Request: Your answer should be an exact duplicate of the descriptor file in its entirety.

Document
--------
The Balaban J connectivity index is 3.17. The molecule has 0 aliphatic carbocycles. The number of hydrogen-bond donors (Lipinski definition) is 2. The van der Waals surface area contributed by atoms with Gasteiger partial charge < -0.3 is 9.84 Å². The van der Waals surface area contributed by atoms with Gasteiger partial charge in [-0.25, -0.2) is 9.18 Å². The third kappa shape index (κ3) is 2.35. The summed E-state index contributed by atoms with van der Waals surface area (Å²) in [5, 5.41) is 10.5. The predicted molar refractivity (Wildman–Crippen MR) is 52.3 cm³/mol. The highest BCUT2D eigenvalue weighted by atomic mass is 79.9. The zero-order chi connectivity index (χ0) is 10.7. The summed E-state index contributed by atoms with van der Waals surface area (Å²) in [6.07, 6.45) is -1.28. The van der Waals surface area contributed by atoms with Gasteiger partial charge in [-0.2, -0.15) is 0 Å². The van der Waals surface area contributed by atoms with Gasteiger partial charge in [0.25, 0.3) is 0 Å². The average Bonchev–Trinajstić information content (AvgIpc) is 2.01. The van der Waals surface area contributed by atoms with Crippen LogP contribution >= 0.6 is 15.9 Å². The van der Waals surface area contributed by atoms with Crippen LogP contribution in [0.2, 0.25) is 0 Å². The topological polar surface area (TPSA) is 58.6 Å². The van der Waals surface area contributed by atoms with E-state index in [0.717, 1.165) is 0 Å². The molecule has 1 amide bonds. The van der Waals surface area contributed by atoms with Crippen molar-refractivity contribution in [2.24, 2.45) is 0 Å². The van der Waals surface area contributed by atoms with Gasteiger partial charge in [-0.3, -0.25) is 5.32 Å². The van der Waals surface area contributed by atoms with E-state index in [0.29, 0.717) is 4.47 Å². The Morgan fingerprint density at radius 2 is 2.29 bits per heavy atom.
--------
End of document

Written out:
The Balaban J connectivity index is 3.17. The molecule has 0 aliphatic carbocycles. The number of hydrogen-bond donors (Lipinski definition) is 2. The van der Waals surface area contributed by atoms with Gasteiger partial charge < -0.3 is 9.84 Å². The van der Waals surface area contributed by atoms with Gasteiger partial charge in [-0.25, -0.2) is 9.18 Å². The third kappa shape index (κ3) is 2.35. The summed E-state index contributed by atoms with van der Waals surface area (Å²) in [5, 5.41) is 10.5. The predicted molar refractivity (Wildman–Crippen MR) is 52.3 cm³/mol. The highest BCUT2D eigenvalue weighted by atomic mass is 79.9. The zero-order chi connectivity index (χ0) is 10.7. The summed E-state index contributed by atoms with van der Waals surface area (Å²) in [6.07, 6.45) is -1.28. The van der Waals surface area contributed by atoms with Gasteiger partial charge in [-0.2, -0.15) is 0 Å². The van der Waals surface area contributed by atoms with Gasteiger partial charge in [0.25, 0.3) is 0 Å². The average Bonchev–Trinajstić information content (AvgIpc) is 2.01. The van der Waals surface area contributed by atoms with Crippen LogP contribution >= 0.6 is 15.9 Å². The van der Waals surface area contributed by atoms with Crippen LogP contribution in [0.2, 0.25) is 0 Å². The topological polar surface area (TPSA) is 58.6 Å². The van der Waals surface area contributed by atoms with E-state index in [0.717, 1.165) is 0 Å². The molecule has 1 amide bonds. The van der Waals surface area contributed by atoms with Crippen molar-refractivity contribution in [2.24, 2.45) is 0 Å². The van der Waals surface area contributed by atoms with Gasteiger partial charge in [-0.3, -0.25) is 5.32 Å². The van der Waals surface area contributed by atoms with E-state index in [0.29, 0.717) is 4.47 Å². The Morgan fingerprint density at radius 2 is 2.29 bits per heavy atom.